The latest installment of our Accessibility Activists column is an interview with Akash Khanolkar, founder of CrowdViz, a company that connects people who are visually impaired with sighted assistants. Through a video connection, assistants can offer various types of sighted help.
When did you first get started in accessibility?
Learning about the field of accessibility was such a remarkable experience. I had no idea how many amazing products were out there that truly helped people with disabilities. I first started in accessibility in 2014, when I founded CrowdViz, an app that provides remote sighted assistance for visually impaired people through a live video connection. While working on the product for a few months and meeting interested people, I’ve learned that accessibility is a quickly growing area with a tremendous amount of potential.
What project are you most proud of from your work in accessibility?
Most definitely CrowdViz; at first, it really seemed like just a “wacky” idea. Connecting visually impaired people with sighted people through a video connection seemed interesting in theory but unusual in practice. Taking that theoretical idea and bringing it to the market was a huge moment for me and my team. We launched our iPhone app in September and the response received was incredible. When I hear our visually impaired customers talk about how our product has truly made an impact on their lives that in itself, brings about an incredible feeling for me.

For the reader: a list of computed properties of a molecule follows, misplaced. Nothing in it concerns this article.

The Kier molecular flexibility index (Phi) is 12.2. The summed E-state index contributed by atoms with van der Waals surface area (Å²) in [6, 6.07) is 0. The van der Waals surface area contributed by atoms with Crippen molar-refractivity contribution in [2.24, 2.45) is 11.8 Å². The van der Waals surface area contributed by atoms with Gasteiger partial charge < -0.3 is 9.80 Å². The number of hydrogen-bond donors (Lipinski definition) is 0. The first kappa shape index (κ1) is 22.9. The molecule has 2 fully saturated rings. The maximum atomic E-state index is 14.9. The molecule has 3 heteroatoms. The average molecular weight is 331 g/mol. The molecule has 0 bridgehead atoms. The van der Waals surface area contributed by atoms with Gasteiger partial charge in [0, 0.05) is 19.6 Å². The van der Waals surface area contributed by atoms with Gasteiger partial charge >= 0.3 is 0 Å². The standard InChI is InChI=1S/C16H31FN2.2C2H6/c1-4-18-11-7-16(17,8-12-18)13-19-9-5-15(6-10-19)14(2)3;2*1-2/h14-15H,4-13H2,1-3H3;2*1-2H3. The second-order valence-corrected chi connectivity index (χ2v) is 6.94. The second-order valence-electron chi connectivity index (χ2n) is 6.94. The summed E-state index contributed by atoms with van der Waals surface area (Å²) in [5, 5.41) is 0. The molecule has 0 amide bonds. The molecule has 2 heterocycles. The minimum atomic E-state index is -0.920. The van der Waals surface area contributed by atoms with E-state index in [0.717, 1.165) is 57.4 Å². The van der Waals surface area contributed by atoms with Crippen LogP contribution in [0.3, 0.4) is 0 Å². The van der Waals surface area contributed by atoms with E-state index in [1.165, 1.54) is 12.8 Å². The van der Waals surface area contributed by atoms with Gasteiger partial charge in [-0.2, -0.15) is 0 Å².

What is your current area of focus in the accessibility field?
Currently, I am focusing on making CrowdViz the best product that it can be. I believe it has the potential to make a major impact on the field of accessibility. In today’s world of technology, many times we focus too much on automation and using different algorithms to convert what we see to what we hear. Though I agree this is a legitimate step towards the future of accessibility for visually impaired people, I think that this particular technology is a very long road ahead. We want to show the world that the field of accessibility should focus on building technologies that empower people to help other people.
What accessibility barrier would you like technology to solve?
Our world is designed for people with five senses, which makes it difficult for innovators to take into consideration a world where there are exceptions. When building new innovative technologies, all people should be taken into consideration, including whether or not the person might be visually impaired, deaf, or mute. Building technology that can empower people with the choice to live independently, this would be a barrier I’d like to see solved.
To learn more about Khanolkar’s work, visit the CrowdViz website.